Why Amazon May Not Take Over The World After All

The comprehensive article by Ken Auletta over at the New Yorker this week about the Amazon vs Apple vs Google ebook free-for-all has prompted me to consider how close Amazon came to dominating the publishing industry – particularly when it comes to ebooks.

Now, I don’t want to point fingers or choose sides here. I believe that almost any company in the unique position Amazon has been in for the last few years would have done the same. But there’s a very good argument that what Amazon was trying to do was at least a little bit evil.

Amazon made a tactical error when it remotely wiped copies of 1984 from its customers’ Kindles. This did not prove to anybody that they were not evil.

Basically the story is this: Amazon had a virtual monopoly on the sale of ebooks with the Kindle. And to an extent, they still do. Although there are plenty of other ebook stores, none have the reach, connections, range, consumer trust and reliability that Amazon does. Amazon was trying to set the standard price of ebooks at $9.99. They did this by taking a loss on almost every ebook they sold. But Amazon has deep pockets, and the Kindle to sell, so it was worth it to them to try and grow the industry.

Unfortunately, looking forward, publishers the world over could see that this price point was unsustainable. They feared that as Amazon gained more power over the ebook market, they would force the wholesale price of books down. To quote from the New Yorker piece:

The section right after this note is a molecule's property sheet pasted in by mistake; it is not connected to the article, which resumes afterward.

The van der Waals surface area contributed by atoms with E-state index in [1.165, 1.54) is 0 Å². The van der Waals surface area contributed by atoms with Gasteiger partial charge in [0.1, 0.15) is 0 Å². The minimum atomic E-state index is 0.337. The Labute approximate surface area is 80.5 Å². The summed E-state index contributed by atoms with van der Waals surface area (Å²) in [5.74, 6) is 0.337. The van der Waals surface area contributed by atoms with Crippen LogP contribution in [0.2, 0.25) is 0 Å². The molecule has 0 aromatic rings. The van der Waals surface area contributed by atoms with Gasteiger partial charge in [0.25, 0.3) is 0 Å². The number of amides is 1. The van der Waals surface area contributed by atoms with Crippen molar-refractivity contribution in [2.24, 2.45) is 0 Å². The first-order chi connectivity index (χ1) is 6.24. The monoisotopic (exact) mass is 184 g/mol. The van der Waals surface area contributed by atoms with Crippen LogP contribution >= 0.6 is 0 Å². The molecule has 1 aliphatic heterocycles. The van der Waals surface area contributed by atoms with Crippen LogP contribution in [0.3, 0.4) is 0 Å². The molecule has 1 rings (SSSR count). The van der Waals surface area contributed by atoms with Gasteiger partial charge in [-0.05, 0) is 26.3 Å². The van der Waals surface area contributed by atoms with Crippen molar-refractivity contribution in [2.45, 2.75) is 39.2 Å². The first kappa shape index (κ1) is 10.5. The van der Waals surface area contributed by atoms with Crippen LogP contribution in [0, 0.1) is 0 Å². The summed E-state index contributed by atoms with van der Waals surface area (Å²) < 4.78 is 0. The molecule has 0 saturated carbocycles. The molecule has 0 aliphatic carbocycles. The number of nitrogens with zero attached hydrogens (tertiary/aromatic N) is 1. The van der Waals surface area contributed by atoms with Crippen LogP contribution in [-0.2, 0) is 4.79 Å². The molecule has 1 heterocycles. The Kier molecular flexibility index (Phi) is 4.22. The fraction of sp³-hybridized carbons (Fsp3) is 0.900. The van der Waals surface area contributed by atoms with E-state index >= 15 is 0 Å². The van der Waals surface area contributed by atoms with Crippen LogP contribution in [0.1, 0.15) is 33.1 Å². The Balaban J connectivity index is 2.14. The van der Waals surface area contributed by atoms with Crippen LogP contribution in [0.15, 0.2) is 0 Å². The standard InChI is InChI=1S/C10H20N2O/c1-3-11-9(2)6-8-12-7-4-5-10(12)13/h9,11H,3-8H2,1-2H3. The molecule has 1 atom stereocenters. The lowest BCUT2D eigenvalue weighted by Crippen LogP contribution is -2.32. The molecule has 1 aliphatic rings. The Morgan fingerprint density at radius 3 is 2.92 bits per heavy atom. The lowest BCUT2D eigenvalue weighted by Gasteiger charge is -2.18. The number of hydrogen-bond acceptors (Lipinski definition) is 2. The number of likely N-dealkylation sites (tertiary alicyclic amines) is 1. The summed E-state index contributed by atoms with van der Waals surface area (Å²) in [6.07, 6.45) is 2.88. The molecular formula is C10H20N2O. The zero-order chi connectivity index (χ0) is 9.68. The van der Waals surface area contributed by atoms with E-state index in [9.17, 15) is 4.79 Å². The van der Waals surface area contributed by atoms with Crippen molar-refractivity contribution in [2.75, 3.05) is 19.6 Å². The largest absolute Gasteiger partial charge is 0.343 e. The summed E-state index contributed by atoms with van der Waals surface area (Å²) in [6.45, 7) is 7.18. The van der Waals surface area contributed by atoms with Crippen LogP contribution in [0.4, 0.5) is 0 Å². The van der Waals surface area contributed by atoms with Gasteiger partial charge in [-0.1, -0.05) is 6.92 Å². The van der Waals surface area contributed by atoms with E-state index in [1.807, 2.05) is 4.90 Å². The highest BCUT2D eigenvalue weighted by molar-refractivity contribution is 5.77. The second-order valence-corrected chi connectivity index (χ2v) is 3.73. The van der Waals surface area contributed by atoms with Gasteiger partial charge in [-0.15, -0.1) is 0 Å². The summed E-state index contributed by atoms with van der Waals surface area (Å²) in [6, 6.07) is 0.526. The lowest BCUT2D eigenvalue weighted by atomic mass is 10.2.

Traditionally, publishers have sold books to stores, with the wholesale price for hardcovers set at fifty per cent of the cover price. Authors are paid royalties at a rate of about fifteen per cent of the cover price. On a twenty-six-dollar book, the publisher receives thirteen dollars, out of which it pays all the costs of making the book. The author gets $3.90 in royalties. Bookstores return about forty per cent of the hardcovers they buy; this accounts for $5.20 per book. Another $3 goes to overhead costs and the price of producing and shipping the book—leaving, in the best case, about a dollar of profit per book.

Obviously these aren’t the exact same margins as in Australia, but they’re very similar, and illustrate my point. What the argument ultimately came down to was this – what is a book really worth? When you take away the cost of printing, which ebooks don’t incur, what should you reasonably pay for a book, and – perhaps more importantly – what does the industry need to receive in order to remain profitable and be able to keep producing books?

The number the industry came up with was $US14.99. They forced Amazon to accept this with the help of Apple and a liberal dose of chutzpah. Google, when it gets into the ebook selling game in the next little while, will help solidify this higher price point.

So, industry saved, right? Right? What do you think? Do you pay too much for books? Would cheaper prices lure you into buying ebooks? Is $AU16 too much for an ebook?